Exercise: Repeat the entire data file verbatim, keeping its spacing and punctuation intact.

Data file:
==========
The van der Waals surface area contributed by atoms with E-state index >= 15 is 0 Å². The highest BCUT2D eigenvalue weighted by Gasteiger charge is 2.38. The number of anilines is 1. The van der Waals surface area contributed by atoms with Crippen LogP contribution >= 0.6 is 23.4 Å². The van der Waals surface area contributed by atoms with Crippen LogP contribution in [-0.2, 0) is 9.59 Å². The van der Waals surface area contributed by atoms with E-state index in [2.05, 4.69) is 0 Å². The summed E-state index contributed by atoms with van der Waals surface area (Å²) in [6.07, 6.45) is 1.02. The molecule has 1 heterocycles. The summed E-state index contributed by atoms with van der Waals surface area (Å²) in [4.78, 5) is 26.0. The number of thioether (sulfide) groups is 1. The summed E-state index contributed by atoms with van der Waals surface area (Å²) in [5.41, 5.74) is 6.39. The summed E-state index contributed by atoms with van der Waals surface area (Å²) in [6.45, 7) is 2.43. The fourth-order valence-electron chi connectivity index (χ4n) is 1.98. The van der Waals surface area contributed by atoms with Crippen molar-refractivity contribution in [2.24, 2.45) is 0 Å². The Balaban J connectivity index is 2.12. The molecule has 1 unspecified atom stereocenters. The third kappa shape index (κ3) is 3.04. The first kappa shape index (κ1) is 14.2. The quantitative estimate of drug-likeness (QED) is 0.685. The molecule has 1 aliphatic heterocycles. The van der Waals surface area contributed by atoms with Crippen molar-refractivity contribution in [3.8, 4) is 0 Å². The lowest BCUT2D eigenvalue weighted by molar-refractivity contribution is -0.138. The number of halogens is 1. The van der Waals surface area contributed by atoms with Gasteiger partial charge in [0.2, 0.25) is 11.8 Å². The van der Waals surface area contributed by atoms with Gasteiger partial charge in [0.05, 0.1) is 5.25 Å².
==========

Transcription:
The van der Waals surface area contributed by atoms with E-state index >= 15 is 0 Å². The highest BCUT2D eigenvalue weighted by Gasteiger charge is 2.38. The number of anilines is 1. The van der Waals surface area contributed by atoms with Crippen LogP contribution >= 0.6 is 23.4 Å². The van der Waals surface area contributed by atoms with Crippen LogP contribution in [-0.2, 0) is 9.59 Å². The van der Waals surface area contributed by atoms with E-state index in [2.05, 4.69) is 0 Å². The summed E-state index contributed by atoms with van der Waals surface area (Å²) in [6.07, 6.45) is 1.02. The molecule has 1 heterocycles. The summed E-state index contributed by atoms with van der Waals surface area (Å²) in [4.78, 5) is 26.0. The number of thioether (sulfide) groups is 1. The summed E-state index contributed by atoms with van der Waals surface area (Å²) in [5.41, 5.74) is 6.39. The summed E-state index contributed by atoms with van der Waals surface area (Å²) in [6.45, 7) is 2.43. The fourth-order valence-electron chi connectivity index (χ4n) is 1.98. The van der Waals surface area contributed by atoms with Crippen molar-refractivity contribution in [2.24, 2.45) is 0 Å². The Balaban J connectivity index is 2.12. The molecule has 1 unspecified atom stereocenters. The third kappa shape index (κ3) is 3.04. The first kappa shape index (κ1) is 14.2. The quantitative estimate of drug-likeness (QED) is 0.685. The molecule has 1 aliphatic heterocycles. The van der Waals surface area contributed by atoms with Crippen molar-refractivity contribution in [3.8, 4) is 0 Å². The lowest BCUT2D eigenvalue weighted by molar-refractivity contribution is -0.138. The number of halogens is 1. The van der Waals surface area contributed by atoms with Gasteiger partial charge in [0.2, 0.25) is 11.8 Å². The van der Waals surface area contributed by atoms with Gasteiger partial charge in [0.05, 0.1) is 5.25 Å².